6. In tubes having cascade screens, a phosphor layer adapted to produce blue light under impact of the beam electrons, another layer adjacent the first adapted to produce yellow light under excitation of said blue light and a refiector lying against the last mentioned phosphor layer adapted to transmit yellow light and reflect blue light.

7.In tubes having cascade screens, a phosphor layer adapted to produce light of one color of relatively short persistence under electron excitation, a; second phosphor layer adjacent the first phosphor layer adapted to produce light of another color of long persistence upon excitation by the first mentioned light and a reflector adjacent the last mentioned layer to transmit the light emitted by the second mentioned layer and refiect the light emitted by the first mentioned layer.

FREDERICK H. NICOLL.

REFERENCES CITED The following references are of record in the file of this patent:

UNITED STATES PATENTS Number Name Date 2,124,225 Batchelor July 19, 1938 2,171,970 Brett Sept. 5, 1939 2243,09? Henderson May 27, 1941 FOREIGN PATENTS Number Country Date I 474,907 Great Britain May 9, 1937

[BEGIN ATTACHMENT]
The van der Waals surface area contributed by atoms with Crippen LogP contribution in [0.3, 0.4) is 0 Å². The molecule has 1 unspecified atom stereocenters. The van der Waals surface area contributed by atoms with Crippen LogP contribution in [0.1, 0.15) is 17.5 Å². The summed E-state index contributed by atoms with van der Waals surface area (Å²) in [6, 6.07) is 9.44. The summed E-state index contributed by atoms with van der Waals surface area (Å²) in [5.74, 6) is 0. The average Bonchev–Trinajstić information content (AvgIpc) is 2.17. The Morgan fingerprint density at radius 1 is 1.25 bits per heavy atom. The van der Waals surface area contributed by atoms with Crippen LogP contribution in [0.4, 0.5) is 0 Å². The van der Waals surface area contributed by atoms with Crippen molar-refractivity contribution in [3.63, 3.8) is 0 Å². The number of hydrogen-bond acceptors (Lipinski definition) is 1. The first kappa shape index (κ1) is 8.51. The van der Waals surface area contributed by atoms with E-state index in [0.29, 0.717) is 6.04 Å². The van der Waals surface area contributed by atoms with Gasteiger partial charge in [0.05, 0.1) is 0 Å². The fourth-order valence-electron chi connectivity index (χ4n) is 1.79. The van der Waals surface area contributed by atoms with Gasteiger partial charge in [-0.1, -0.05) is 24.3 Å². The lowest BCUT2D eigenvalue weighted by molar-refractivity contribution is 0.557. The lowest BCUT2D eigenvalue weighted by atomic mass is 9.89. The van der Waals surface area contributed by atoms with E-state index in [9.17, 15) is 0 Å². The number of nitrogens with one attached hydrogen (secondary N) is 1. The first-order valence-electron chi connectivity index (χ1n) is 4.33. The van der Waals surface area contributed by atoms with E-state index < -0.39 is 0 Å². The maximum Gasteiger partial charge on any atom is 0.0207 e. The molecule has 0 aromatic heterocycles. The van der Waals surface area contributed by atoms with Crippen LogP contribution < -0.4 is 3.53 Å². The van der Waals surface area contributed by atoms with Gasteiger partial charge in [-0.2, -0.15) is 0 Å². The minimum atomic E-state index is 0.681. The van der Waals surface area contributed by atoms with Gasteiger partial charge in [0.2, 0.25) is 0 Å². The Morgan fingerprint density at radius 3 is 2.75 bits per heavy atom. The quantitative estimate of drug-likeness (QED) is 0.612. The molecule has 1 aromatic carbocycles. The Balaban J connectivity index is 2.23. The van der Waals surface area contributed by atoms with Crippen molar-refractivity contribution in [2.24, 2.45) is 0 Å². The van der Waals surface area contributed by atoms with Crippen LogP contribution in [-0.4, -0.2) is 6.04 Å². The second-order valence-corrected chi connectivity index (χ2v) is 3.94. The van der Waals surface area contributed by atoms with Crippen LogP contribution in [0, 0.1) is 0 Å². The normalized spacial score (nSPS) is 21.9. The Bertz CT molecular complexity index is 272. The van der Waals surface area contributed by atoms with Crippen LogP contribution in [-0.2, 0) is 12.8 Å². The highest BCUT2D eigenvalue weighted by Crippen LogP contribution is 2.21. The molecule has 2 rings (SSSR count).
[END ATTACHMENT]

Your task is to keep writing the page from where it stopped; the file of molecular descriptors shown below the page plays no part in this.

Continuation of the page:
US2476619A 1946-08-23 1946-08-23 Cascade phosphor screen Expired - Lifetime US2476619A (en)

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Cited By (25)

* Cited by examiner, † Cited by third party
Publication number Priority date Publication date Assignee Title
US2567714A (en) * 1950-12-21 1951-09-11 Sightmaster Corp Cathode-ray tube
US2567713A (en) * 1950-05-26 1951-09-11 Sightmaster Corp Light filter for black and white and color television receivers
US2569654A (en) * 1948-11-19 1951-10-02 John M Cage Cathode-ray tube
US2599739A (en) * 1950-04-12 1952-06-10 American Optical Corp Cathode-ray tube
US2603757A (en) * 1948-11-05 1952-07-15 Sheldon Edward Emanuel Photocathode
US2623857A (en) * 1949-01-14 1952-12-30 Hartford Nat Bank & Trust Co Zinc sulfide phosphors containing aluminum
US2623858A (en) * 1949-01-14 1952-12-30 Hartford Nat Bank & Trust Co Zinc sulfide phosphors containing aluminum
US2677722A (en) * 1949-12-31 1954-05-04 Rca Corp Color television image reproducer
US2734142A (en) * 1956-02-07 Cathode ray tubes
US2739243A (en) * 1953-01-08 1956-03-20 Sheldon Edward Emanuel Composite photosensitive screens
US2743195A (en) * 1952-03-29 1956-04-24 Westinghouse Electric Corp X-ray image intensifier screen